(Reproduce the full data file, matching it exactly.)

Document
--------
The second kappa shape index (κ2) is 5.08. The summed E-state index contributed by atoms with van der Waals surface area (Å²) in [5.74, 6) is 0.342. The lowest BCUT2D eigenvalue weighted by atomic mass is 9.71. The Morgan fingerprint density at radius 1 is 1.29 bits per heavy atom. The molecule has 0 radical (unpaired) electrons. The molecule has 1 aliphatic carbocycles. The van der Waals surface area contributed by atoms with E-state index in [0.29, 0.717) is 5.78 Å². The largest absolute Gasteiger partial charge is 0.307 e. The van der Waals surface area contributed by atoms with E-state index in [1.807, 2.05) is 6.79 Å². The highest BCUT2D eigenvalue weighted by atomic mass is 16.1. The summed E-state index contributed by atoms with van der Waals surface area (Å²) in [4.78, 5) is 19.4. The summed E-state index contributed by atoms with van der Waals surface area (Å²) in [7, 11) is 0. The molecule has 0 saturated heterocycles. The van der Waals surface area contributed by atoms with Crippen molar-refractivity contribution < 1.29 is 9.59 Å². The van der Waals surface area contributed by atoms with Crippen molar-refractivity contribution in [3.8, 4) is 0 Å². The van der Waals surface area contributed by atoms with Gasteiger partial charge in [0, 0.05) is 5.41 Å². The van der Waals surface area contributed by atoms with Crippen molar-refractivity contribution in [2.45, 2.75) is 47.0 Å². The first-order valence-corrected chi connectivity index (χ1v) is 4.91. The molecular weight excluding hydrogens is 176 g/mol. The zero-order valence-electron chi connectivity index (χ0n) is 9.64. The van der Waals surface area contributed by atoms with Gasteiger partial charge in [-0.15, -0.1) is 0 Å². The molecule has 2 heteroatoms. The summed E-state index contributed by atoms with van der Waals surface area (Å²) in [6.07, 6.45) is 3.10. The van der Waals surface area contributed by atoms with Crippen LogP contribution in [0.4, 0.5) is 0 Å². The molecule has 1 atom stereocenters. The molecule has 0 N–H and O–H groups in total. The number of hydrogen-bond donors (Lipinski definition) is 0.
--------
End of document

The second kappa shape index (κ2) is 5.08. The summed E-state index contributed by atoms with van der Waals surface area (Å²) in [5.74, 6) is 0.342. The lowest BCUT2D eigenvalue weighted by atomic mass is 9.71. The Morgan fingerprint density at radius 1 is 1.29 bits per heavy atom. The molecule has 0 radical (unpaired) electrons. The molecule has 1 aliphatic carbocycles. The van der Waals surface area contributed by atoms with E-state index in [0.29, 0.717) is 5.78 Å². The largest absolute Gasteiger partial charge is 0.307 e. The van der Waals surface area contributed by atoms with E-state index in [1.807, 2.05) is 6.79 Å². The highest BCUT2D eigenvalue weighted by atomic mass is 16.1. The summed E-state index contributed by atoms with van der Waals surface area (Å²) in [4.78, 5) is 19.4. The summed E-state index contributed by atoms with van der Waals surface area (Å²) in [7, 11) is 0. The molecule has 0 saturated heterocycles. The van der Waals surface area contributed by atoms with Crippen molar-refractivity contribution < 1.29 is 9.59 Å². The van der Waals surface area contributed by atoms with Crippen molar-refractivity contribution in [3.8, 4) is 0 Å². The van der Waals surface area contributed by atoms with Gasteiger partial charge in [0, 0.05) is 5.41 Å². The van der Waals surface area contributed by atoms with Crippen molar-refractivity contribution in [2.45, 2.75) is 47.0 Å². The first-order valence-corrected chi connectivity index (χ1v) is 4.91. The molecular weight excluding hydrogens is 176 g/mol. The zero-order valence-electron chi connectivity index (χ0n) is 9.64. The van der Waals surface area contributed by atoms with Gasteiger partial charge in [-0.15, -0.1) is 0 Å². The molecule has 2 heteroatoms. The summed E-state index contributed by atoms with van der Waals surface area (Å²) in [6.07, 6.45) is 3.10. The van der Waals surface area contributed by atoms with Crippen LogP contribution in [0.4, 0.5) is 0 Å². The molecule has 1 atom stereocenters. The molecule has 0 N–H and O–H groups in total. The number of hydrogen-bond donors (Lipinski definition) is 0.